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For example, if we have the reaction:

$$\ce{A + B <=> C}$$

And the volume is decreased, the pressure would increase. Hence, according to Le chatelier's principle, the system will partially oppose the change by favoring the forward reaction to produce more $\ce{C}$. I have a few questions:

  1. Would the mass of $\ce{C}$ increase?

I think yes, since the forward reaction is favored

  1. Would the concentration of $\ce{[A]}$ be greater when compared to the original concentration of $\ce{[A]}$?

I think yes, since the volume is decreased.

  1. Would the amount of $\ce{A}$ be reduced?

I think yes, since it's being consumed for the forward reaction.

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  • $\begingroup$ Is this in gaseous or aqueous medium? If aqueous, then using pressure wouldn't make much difference since water is practically incompressible. If gaseous, there is no concept of concentration only partial pressures. $\endgroup$ – Safdar Faisal Jul 26 '20 at 7:45
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    $\begingroup$ You don't mean 'mass' but the amount of C otherwise you are correct. Point 2 will be true initially but may not be as the reaction reaches equilibrium. $\endgroup$ – porphyrin Jul 26 '20 at 8:39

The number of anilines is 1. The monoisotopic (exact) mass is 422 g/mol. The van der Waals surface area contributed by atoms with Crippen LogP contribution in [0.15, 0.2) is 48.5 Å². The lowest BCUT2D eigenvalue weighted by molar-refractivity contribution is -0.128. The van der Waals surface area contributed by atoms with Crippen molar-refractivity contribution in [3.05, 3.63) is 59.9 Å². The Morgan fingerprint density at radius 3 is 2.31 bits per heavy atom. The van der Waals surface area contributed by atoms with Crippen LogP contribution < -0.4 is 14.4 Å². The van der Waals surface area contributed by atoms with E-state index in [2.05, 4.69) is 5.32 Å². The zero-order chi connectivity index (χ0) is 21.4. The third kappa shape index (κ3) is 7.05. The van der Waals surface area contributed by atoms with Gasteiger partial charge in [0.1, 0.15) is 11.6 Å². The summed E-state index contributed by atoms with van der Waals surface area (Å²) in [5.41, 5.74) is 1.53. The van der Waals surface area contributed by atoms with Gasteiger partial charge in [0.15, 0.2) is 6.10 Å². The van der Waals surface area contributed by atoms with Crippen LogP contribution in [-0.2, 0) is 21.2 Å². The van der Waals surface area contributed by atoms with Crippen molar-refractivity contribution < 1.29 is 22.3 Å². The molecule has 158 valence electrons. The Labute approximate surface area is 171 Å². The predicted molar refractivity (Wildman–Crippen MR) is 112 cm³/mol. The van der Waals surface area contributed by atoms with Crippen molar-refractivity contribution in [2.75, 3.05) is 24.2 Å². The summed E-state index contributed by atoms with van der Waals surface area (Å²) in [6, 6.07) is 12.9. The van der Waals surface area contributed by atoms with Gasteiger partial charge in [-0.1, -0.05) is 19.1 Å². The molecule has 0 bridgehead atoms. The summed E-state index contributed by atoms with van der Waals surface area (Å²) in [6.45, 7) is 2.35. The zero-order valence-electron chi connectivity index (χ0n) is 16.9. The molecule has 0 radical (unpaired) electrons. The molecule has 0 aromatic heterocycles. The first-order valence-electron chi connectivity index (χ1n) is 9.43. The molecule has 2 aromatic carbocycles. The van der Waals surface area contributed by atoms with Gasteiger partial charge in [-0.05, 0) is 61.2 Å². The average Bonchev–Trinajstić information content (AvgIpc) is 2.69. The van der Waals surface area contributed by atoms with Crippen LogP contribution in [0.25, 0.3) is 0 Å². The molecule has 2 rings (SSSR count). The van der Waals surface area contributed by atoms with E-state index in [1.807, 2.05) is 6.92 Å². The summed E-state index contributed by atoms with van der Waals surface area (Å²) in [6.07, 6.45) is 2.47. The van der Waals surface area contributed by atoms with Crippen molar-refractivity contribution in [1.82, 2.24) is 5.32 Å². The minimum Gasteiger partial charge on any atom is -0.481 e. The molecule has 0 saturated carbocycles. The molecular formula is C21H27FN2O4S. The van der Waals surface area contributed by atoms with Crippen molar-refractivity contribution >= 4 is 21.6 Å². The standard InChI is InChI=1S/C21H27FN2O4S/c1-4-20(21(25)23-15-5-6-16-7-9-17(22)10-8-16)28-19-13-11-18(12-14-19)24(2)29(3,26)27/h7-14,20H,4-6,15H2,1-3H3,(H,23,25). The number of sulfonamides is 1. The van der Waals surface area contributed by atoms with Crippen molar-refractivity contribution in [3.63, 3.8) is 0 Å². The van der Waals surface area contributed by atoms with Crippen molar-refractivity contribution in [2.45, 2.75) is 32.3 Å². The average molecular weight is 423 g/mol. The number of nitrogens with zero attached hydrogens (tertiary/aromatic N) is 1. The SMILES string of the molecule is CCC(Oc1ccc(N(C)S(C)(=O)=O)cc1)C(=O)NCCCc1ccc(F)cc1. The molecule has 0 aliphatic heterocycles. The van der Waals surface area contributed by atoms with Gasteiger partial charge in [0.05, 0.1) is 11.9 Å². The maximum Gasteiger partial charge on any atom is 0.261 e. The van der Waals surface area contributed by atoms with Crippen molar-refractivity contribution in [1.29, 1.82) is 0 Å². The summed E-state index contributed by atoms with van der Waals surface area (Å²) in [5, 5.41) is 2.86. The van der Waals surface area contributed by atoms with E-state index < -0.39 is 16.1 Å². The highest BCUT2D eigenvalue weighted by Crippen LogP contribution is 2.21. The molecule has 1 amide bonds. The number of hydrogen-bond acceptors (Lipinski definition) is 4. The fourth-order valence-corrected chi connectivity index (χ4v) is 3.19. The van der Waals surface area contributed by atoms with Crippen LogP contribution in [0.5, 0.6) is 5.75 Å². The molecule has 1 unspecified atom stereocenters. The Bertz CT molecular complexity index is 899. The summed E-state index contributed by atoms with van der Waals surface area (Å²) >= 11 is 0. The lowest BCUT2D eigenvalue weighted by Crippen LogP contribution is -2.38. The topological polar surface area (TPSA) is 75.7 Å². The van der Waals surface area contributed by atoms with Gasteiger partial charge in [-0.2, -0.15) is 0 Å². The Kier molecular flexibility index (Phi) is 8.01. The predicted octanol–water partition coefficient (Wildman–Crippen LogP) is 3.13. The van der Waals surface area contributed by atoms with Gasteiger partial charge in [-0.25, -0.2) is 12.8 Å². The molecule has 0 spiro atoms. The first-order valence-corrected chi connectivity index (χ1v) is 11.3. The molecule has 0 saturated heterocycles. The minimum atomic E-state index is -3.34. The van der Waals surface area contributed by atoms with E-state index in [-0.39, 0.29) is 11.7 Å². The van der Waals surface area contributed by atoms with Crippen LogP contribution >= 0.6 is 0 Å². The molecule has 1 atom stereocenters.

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Assuming $\ce{A, B,}$ and $\ce{C}$ are gases and behave like ideal gases we can conclude following by applying $P_xV=n_xRT$ where $x$ is either $\ce{A, B,}$ or $\ce{C}$, and $V$ and $T$ are constants:

$$[\ce{A}] = \frac{n_A}{V}=\frac{P_A}{RT}; \quad [\ce{B}] = \frac{n_B}{V}=\frac{P_B}{RT}; \quad \text{and } \quad [\ce{C}] = \frac{n_C}{V}=\frac{P_C}{RT} $$

Since $\frac{1}{RT}$ is a constant, above relationships mean concentration of each species id directly proportional to its partial pressure.

  1. Question 1: Would the mass of $\ce{C}$ increase?
  • Assuming you means amount of $\ce{C}$, your reasoning and conclusion are correct. When the volume is decreased in gaseous system, the pressure would increase. Hence, according to Le Chatelier's principle, the system will partially oppose the change by acting to reduced the pressure. To do so, it favors the forward reaction producing more C (the major reason is $\pu{2 mol} \rightarrow \pu{1 mol}$).
  1. Question 2: Would the concentration of $[\ce{A}]$ be greater when compared to the original concentration of $[\ce{A}]$?
  • It would be greater just after you increase the pressure by reducing the volume. However, when the Le Chatelier's principle applies, amounts of $\ce{A}$ and $\ce{AB}$ would decrease (see answer to Q1). However, as I prove above, concentration is directly proportional to partial pressure. When $n_A$ decreases, $P_A$ decreases so does $[\ce{A}]$. However, whether $[\ce{A}]$ reduces past its original value or not can only be determine by knowing the reaction conditions, specially its $K_c$ or $K_p$ values.
  1. Question 3: Would the amount of $\ce{A}$ be reduced?
  • Answer is yes as you figured out. See answer to Q2 for more details ($n_A$ means amounts of $\ce{A}$).